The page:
You may have heard of him. No? Well, sc**w you! Because, err, you should.
Tim Schafer’s video mini autobiography for Gamespot. Must see for all those that have enjoyed any/all of Day of the Tentacle, the original two Monkey Island games, Full Throttle, Grim Fandango or his later creations at Double Fine Productions.
If only all shorts were as well directed, captivating and sublime as this one! Loved it.
Two days of listening to Bon Iver (the new album) by Justin Vernon’s synonymous band. Part of me admires this guy for evolving, for moving on and not capitalising on what he achieved with ‘For Emma, Forever Ago’ three years ago. Yet another part of me is sad; all that made “For Emma” the jewel it is, is all but gone from this album: the emotion, the pain, the pure, unadulterated sound and simplicity of Vernon’s voice + his acoustic guitar. Without arrangements, without electronics and fx*, without guest musicians or overengineered sonic landscapes. That’s where ‘Bon Iver’ is different to its predecessor and so much like other contemporary indie/folk albums: there may be some glimpses, sporadic moments of brilliance that reminded me why I liked the band in the first place, but as a whole it’s an average album. But then again, it is clear to me that ‘For Emma’ was the exception, not only because of how it was produced (the product of a three month seclusion at a cabin in northwestern Wisconsin), but also because of the ripple it created exactly because it was so authentic yet so different to everything else that made it stand out. In that respect ‘Bon Iver’ is nowhere near ‘For Emma’ territory, but still an album that showcases Vernon’s songwriting ability and unique voice.
* Ok, there is some autotune in use in For Emma..But it really doesn’t detract from the statement above.
It’s nine years since Brett Garsed’s last solo album, Big Sky. And while his output has more or less declined in volume this past decade, his latest album, Dark Matter is a great example of contemporary Rock Fusion, along the lines of Big Sky as well as many of his numerous appearances and collaborations.
Although I only got the album a few hours ago, I have found it to be particularly interesting in that it literally ‘fuses’ (pun intended!) several familiar — at least to me — related styles: Vintage Satch, Liquid Tension Experiment, touches of Holdsworth, Fripp, Metheny and Shawn Lane.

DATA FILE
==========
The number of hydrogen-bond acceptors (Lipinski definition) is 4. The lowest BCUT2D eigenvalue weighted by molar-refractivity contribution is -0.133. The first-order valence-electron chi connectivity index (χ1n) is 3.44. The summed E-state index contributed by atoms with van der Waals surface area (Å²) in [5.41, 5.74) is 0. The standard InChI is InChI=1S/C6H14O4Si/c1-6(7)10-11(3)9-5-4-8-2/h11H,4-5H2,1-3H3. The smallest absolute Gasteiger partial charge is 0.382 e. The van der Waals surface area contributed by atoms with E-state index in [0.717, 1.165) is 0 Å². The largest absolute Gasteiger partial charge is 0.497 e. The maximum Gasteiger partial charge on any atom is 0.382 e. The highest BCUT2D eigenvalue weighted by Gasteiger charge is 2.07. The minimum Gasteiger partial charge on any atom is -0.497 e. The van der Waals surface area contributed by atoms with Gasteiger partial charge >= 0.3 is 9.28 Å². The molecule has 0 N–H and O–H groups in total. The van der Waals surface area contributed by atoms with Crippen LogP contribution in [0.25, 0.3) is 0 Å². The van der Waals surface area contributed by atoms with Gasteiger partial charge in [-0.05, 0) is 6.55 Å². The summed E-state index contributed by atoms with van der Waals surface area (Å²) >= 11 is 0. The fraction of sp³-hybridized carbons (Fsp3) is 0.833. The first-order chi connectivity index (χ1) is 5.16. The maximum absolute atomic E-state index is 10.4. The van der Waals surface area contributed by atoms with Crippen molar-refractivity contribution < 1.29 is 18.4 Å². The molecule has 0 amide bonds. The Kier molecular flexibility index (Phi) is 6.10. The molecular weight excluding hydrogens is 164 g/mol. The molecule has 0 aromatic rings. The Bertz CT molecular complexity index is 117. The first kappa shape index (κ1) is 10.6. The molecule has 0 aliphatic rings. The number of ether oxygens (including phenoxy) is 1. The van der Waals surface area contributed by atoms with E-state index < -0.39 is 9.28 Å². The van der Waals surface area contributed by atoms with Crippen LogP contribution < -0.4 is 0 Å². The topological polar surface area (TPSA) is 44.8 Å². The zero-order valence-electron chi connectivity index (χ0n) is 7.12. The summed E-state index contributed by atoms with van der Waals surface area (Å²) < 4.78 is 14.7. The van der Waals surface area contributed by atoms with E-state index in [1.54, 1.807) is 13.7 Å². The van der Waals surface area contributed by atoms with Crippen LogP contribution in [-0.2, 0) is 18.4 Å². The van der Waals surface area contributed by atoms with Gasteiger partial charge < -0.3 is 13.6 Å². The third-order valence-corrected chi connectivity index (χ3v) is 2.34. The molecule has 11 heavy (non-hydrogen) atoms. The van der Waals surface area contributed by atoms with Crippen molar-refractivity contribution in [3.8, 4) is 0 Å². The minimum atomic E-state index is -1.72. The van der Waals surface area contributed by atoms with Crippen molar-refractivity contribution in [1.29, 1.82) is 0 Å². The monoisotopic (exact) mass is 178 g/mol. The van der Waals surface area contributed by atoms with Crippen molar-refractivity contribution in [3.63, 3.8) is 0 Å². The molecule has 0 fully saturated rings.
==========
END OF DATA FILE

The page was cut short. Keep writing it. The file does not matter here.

The tracks are more upbeat and energetic than those found in Big Sky; jazzier at times, heavier in others, with a distinct bent on fusion. I particularly enjoyed Avoid the Void, Dark Matter and Enigma, although I cannot say that any of the other tracks were disappointing.
Dark Matter may be an interesting album, yet it is somewhat typical of the genre, which has been largely stagnant for years. It may lack the exceptional feel one finds at times in Big Sky — there are no tracks like Trinity or Drowning, for example — but includes many tracks with more uplifting, polished and — I might argue — technical deliveries of interesting compositions and improvisations that lean heavily on Garsed’s signature technique and sound.
For those enjoying rock fusion, progressive rock and virtuoso guitar instrumentals this is definitely an album worth getting and listening to. Those more familiar with Garsed’s competence and compositional skills (and more demanding of their music) may have expected a bit more.
In 2008 Canon released the EOS 5D Mark II. This was the successor to the synonymous (Mark I) camera that made full-frame DSLRs accessible to people unwilling to spend a small fortune to get one — the EOS 1Ds usually costs around $8,000 when a new revision of it is released.